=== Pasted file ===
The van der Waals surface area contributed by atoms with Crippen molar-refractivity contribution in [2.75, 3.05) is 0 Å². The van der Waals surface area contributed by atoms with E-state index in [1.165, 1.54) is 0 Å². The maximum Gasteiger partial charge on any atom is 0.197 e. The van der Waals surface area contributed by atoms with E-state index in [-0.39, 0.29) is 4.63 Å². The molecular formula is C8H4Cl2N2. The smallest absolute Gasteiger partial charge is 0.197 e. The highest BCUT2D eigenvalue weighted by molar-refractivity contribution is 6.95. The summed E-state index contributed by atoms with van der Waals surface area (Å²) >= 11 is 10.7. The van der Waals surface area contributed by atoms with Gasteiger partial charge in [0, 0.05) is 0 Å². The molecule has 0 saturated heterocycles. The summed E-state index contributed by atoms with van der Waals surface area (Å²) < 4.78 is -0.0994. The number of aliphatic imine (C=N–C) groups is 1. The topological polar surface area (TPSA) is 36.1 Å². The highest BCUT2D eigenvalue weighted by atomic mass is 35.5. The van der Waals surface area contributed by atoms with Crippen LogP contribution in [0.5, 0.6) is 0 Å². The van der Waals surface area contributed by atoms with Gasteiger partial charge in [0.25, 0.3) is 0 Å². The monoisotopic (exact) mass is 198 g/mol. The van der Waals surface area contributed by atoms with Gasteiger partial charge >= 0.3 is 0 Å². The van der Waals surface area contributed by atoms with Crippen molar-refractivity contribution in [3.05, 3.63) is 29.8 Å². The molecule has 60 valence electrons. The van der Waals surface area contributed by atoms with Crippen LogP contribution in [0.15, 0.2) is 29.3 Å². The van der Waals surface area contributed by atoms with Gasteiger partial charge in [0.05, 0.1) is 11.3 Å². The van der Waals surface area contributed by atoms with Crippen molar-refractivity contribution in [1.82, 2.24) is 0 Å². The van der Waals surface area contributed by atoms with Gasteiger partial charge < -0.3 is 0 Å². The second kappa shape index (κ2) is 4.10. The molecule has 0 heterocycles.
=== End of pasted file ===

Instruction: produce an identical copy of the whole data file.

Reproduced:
The van der Waals surface area contributed by atoms with Crippen molar-refractivity contribution in [2.75, 3.05) is 0 Å². The van der Waals surface area contributed by atoms with E-state index in [1.165, 1.54) is 0 Å². The maximum Gasteiger partial charge on any atom is 0.197 e. The van der Waals surface area contributed by atoms with E-state index in [-0.39, 0.29) is 4.63 Å². The molecular formula is C8H4Cl2N2. The smallest absolute Gasteiger partial charge is 0.197 e. The highest BCUT2D eigenvalue weighted by molar-refractivity contribution is 6.95. The summed E-state index contributed by atoms with van der Waals surface area (Å²) >= 11 is 10.7. The van der Waals surface area contributed by atoms with Gasteiger partial charge in [0, 0.05) is 0 Å². The molecule has 0 saturated heterocycles. The summed E-state index contributed by atoms with van der Waals surface area (Å²) < 4.78 is -0.0994. The number of aliphatic imine (C=N–C) groups is 1. The topological polar surface area (TPSA) is 36.1 Å². The highest BCUT2D eigenvalue weighted by atomic mass is 35.5. The van der Waals surface area contributed by atoms with Crippen LogP contribution in [0.5, 0.6) is 0 Å². The van der Waals surface area contributed by atoms with Gasteiger partial charge in [0.25, 0.3) is 0 Å². The monoisotopic (exact) mass is 198 g/mol. The van der Waals surface area contributed by atoms with Gasteiger partial charge >= 0.3 is 0 Å². The van der Waals surface area contributed by atoms with Crippen molar-refractivity contribution in [3.05, 3.63) is 29.8 Å². The molecule has 60 valence electrons. The van der Waals surface area contributed by atoms with Crippen LogP contribution in [0.15, 0.2) is 29.3 Å². The van der Waals surface area contributed by atoms with Gasteiger partial charge in [0.05, 0.1) is 11.3 Å². The van der Waals surface area contributed by atoms with Crippen molar-refractivity contribution in [1.82, 2.24) is 0 Å². The van der Waals surface area contributed by atoms with Gasteiger partial charge < -0.3 is 0 Å². The second kappa shape index (κ2) is 4.10. The molecule has 0 heterocycles.